Meanwhile, after World War II, tourist travel into the U.S. steadily grew. And today, diseases are smuggled into the country with millions of illegal immigrants, who cross the Mexican or Canadian border, or who come here on tourist or student visas.

The AIDS lobby has also crippled public health procedures. Activists insisted on standard public health procedures (contact tracing, quarantining, focusing on the target group) being dropped in the case of HIV infection. The CDC caved in to the activists, resulting in thousands of preventable deaths.

Last Friday, the White House finally put SARS on a list of highly contagious diseases for which public health officials have the power to quarantine people (a list on which AIDS was never placed). And yet, with airports still open in Southeast Asia, and our airports still accepting flights from China (including Hong Kong), Singapore, and Vietnam without examining all arrivals, the numbers can only rise.

On the same day, New York Sen. Chuck Schumer (D), announced that there was no danger in visiting Chinatown. Many Chinatown businesses have been in trouble since before 911, when the Transit Authority shut down its main East Side subway station, at Grand Street, for renovations. The station may not reopen for years. That silly, silly man surely told himself that he was just helping his constituents.

Seeing Schumer, I was reminded of Jaws. In spite of their knowledge that a shark is devouring swimmers, in order to protect the summer tourist business, the town worthies in fictional "Amity" announce that the water is safe. Only this was no movie.

The U.S. government may have no power over regimes such as Beijing's, but the more foreign incompetence we are faced with, the more stringent our domestic measures must be.

And so, as I wait for our public officials to stop playing politics, with apologies to the people of Chinatown, I won't be coming around for a very long time.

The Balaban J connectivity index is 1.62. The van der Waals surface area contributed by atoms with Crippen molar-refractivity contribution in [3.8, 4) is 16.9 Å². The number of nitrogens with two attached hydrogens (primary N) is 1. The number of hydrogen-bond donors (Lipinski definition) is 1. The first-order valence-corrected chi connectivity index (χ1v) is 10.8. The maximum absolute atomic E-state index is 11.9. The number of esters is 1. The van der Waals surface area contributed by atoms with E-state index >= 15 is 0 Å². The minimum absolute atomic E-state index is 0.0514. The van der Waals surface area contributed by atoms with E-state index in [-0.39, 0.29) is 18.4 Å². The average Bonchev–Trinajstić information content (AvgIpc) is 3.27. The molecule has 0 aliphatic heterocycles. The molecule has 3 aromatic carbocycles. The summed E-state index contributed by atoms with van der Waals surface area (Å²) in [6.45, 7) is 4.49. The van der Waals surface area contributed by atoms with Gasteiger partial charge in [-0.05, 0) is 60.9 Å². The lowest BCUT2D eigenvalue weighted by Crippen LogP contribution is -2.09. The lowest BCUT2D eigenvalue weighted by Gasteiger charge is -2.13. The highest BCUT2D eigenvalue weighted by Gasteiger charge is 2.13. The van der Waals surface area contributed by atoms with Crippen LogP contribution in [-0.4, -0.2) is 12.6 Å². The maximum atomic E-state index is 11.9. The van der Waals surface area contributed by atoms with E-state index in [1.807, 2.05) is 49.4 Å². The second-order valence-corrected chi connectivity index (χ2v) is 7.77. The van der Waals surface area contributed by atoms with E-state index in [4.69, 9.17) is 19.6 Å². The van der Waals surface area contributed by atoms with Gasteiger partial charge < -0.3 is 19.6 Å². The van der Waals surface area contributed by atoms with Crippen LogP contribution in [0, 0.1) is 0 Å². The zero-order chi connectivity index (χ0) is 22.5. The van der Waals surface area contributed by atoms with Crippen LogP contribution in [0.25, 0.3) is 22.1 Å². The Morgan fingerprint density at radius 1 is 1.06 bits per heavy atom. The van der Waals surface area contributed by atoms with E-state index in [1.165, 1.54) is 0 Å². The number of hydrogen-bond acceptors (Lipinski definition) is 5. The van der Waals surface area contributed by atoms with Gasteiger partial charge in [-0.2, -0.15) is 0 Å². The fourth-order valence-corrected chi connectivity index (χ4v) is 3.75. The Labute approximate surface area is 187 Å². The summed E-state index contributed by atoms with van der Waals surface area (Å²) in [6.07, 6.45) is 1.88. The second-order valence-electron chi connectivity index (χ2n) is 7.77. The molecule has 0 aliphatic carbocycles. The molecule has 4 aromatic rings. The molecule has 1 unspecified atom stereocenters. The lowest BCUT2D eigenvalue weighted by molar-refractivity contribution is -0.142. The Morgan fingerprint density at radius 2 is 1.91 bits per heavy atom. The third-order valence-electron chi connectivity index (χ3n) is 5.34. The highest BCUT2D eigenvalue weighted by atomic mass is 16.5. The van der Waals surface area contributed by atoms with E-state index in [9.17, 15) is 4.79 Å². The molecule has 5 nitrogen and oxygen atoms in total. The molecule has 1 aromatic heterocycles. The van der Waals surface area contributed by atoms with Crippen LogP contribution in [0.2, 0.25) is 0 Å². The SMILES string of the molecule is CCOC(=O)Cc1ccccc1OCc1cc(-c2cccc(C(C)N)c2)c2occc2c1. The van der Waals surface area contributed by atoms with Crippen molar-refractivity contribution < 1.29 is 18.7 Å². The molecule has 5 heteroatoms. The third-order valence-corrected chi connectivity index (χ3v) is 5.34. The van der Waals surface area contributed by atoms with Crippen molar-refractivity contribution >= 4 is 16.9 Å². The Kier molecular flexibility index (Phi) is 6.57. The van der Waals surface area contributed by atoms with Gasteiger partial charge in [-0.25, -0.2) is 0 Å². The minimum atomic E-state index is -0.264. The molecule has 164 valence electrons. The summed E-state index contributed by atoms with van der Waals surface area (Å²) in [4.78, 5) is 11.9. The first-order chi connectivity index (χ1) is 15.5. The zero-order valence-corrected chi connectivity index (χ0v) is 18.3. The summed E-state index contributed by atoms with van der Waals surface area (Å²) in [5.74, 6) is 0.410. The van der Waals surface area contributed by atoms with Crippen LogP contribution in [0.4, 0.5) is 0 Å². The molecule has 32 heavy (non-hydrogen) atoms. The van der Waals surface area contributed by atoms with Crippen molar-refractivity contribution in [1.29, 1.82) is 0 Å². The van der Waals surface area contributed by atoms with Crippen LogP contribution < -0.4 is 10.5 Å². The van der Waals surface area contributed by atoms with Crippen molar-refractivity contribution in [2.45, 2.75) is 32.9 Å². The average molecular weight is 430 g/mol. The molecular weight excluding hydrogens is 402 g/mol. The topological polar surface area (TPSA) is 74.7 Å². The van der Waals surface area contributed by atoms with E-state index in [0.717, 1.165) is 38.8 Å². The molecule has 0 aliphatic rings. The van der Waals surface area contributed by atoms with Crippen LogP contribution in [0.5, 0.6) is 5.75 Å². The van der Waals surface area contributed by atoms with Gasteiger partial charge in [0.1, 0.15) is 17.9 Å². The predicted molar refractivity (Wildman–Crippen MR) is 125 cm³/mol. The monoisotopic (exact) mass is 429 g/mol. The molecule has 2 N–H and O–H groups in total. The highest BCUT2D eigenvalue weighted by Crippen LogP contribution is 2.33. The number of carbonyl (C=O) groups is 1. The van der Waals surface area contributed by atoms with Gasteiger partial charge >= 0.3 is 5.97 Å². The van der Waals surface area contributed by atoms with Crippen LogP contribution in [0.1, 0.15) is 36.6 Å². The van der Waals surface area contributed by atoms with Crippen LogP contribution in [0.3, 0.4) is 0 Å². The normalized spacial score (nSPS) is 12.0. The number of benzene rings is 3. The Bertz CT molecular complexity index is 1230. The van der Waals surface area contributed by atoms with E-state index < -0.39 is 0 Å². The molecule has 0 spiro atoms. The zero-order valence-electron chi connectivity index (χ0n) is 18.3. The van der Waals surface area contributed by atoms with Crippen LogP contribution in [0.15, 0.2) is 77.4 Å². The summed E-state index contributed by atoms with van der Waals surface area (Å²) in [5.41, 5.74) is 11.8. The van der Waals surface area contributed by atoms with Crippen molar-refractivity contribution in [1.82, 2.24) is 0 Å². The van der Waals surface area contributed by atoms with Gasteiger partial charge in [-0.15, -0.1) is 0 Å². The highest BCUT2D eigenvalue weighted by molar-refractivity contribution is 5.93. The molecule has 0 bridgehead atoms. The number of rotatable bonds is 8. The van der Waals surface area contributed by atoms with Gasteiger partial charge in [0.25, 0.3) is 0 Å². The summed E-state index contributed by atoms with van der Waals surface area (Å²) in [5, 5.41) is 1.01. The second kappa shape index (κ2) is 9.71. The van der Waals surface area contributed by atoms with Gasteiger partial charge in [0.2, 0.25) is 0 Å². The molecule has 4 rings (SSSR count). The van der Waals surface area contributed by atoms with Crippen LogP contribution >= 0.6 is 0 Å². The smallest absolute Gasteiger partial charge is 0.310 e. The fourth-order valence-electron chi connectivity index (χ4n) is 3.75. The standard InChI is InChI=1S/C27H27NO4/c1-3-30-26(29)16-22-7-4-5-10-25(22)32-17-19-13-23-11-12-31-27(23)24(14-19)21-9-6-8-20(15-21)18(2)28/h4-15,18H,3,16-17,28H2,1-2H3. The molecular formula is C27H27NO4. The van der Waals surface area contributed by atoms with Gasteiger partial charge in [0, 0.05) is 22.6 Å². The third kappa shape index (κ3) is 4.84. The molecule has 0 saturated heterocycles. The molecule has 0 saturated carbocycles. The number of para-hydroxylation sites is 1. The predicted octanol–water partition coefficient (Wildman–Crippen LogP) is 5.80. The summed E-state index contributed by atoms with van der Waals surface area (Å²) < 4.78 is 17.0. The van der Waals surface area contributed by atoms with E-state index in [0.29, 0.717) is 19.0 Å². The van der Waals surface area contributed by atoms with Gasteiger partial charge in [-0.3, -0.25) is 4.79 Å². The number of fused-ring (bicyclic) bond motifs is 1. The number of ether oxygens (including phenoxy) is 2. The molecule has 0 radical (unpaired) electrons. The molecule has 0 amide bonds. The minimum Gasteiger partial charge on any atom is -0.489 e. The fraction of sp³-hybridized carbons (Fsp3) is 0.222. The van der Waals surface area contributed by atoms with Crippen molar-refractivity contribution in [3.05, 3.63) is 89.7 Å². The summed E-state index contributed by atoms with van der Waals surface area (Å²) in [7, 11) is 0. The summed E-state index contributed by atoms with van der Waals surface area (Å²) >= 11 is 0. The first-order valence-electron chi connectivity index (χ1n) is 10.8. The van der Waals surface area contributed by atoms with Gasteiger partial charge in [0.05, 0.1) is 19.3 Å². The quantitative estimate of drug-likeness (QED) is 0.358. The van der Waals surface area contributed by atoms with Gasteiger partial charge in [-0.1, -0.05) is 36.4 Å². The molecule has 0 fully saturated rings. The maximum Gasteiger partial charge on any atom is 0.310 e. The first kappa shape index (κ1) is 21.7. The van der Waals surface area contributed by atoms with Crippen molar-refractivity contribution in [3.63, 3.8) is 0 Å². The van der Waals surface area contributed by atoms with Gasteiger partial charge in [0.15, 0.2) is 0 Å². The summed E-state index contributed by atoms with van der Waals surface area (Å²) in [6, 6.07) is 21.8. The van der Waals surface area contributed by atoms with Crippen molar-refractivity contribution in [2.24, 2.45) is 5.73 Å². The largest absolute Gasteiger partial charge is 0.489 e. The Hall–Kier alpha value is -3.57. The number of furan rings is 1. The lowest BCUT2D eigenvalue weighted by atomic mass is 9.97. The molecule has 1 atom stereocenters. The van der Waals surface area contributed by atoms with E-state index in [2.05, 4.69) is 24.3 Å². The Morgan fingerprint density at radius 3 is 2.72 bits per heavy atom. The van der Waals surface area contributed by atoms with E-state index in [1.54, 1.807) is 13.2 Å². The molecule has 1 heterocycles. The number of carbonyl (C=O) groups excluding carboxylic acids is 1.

To comment on this article or express your opinion directly to the author, you are invited to e-mail Nicholas at .

TOPICS: Business/Economy; Canada; Culture/Society; Foreign Affairs; Front Page News; Government; News/Current Events; US: New York
KEYWORDS: aids; ccrm; cdc; china; chlamydia; civilrights; coronavirus; esthermok; hongkong; ibv; jiangyanyong; josephderisi; juliegerberding; liliming; limhngkiang; liujianjun; metropolehotel; pandemic; paramyxovirus; publichealth; quarantines; reporting; sars; singapore; spanishflu; spanishinfluenza; superinfectors; superspreader; superspreaders; toronto; typhoidmary; vaccine; vietnam; who; zhangwenkang
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1 posted on 04/11/2003 1:28:41 PM PDT by mrustow
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2 posted on 04/11/2003 1:43:50 PM PDT by mrustow (no tag)
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3 posted on 04/11/2003 1:44:38 PM PDT by mrustow (no tag)
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4 posted on 04/11/2003 1:45:23 PM PDT by Support Free Republic (Your support keeps Free Republic going strong!)
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5 posted on 04/11/2003 1:45:29 PM PDT by mrustow (no tag)
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To: mrustow
And so, as I wait for our public officials to stop playing politics, with apologies to the people of Chinatown, I won't be coming around for a very long time.

The way this continues to spread, Chinatown will be coming to him and the rest of us before long.